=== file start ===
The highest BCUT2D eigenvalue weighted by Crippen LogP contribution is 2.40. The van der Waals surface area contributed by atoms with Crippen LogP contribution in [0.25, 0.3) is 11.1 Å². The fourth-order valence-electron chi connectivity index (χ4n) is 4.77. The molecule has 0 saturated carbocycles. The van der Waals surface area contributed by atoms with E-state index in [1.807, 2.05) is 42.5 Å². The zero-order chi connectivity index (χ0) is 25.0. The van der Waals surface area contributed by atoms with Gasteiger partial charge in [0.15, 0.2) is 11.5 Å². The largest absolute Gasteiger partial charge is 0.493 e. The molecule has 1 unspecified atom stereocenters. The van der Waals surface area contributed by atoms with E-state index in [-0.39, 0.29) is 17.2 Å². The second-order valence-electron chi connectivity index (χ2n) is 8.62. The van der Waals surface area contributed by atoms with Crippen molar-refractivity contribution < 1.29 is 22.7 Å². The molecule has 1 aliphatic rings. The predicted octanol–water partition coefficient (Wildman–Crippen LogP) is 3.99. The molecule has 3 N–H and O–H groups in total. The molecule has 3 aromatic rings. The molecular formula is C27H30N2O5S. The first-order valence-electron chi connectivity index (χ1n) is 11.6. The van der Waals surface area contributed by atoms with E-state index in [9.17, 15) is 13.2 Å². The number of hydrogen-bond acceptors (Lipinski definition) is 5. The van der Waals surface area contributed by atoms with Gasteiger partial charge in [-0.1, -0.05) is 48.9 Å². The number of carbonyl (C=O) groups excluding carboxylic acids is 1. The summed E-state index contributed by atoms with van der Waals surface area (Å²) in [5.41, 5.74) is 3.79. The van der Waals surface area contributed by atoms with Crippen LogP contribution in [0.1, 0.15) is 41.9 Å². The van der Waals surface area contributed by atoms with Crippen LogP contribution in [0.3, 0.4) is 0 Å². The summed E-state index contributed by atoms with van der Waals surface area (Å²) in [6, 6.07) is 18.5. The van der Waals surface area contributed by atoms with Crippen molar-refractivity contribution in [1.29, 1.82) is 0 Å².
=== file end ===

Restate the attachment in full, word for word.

The highest BCUT2D eigenvalue weighted by Crippen LogP contribution is 2.40. The van der Waals surface area contributed by atoms with Crippen LogP contribution in [0.25, 0.3) is 11.1 Å². The fourth-order valence-electron chi connectivity index (χ4n) is 4.77. The molecule has 0 saturated carbocycles. The van der Waals surface area contributed by atoms with E-state index in [1.807, 2.05) is 42.5 Å². The zero-order chi connectivity index (χ0) is 25.0. The van der Waals surface area contributed by atoms with Gasteiger partial charge in [0.15, 0.2) is 11.5 Å². The largest absolute Gasteiger partial charge is 0.493 e. The molecule has 1 unspecified atom stereocenters. The van der Waals surface area contributed by atoms with E-state index in [-0.39, 0.29) is 17.2 Å². The second-order valence-electron chi connectivity index (χ2n) is 8.62. The van der Waals surface area contributed by atoms with Crippen molar-refractivity contribution < 1.29 is 22.7 Å². The molecule has 1 aliphatic rings. The predicted octanol–water partition coefficient (Wildman–Crippen LogP) is 3.99. The molecule has 3 N–H and O–H groups in total. The molecule has 3 aromatic rings. The molecular formula is C27H30N2O5S. The first-order valence-electron chi connectivity index (χ1n) is 11.6. The van der Waals surface area contributed by atoms with E-state index in [9.17, 15) is 13.2 Å². The number of hydrogen-bond acceptors (Lipinski definition) is 5. The van der Waals surface area contributed by atoms with Gasteiger partial charge in [-0.1, -0.05) is 48.9 Å². The number of carbonyl (C=O) groups excluding carboxylic acids is 1. The summed E-state index contributed by atoms with van der Waals surface area (Å²) in [5.41, 5.74) is 3.79. The van der Waals surface area contributed by atoms with Crippen LogP contribution in [0.1, 0.15) is 41.9 Å². The van der Waals surface area contributed by atoms with Crippen LogP contribution in [0.3, 0.4) is 0 Å². The summed E-state index contributed by atoms with van der Waals surface area (Å²) in [6, 6.07) is 18.5. The van der Waals surface area contributed by atoms with Crippen molar-refractivity contribution in [1.29, 1.82) is 0 Å².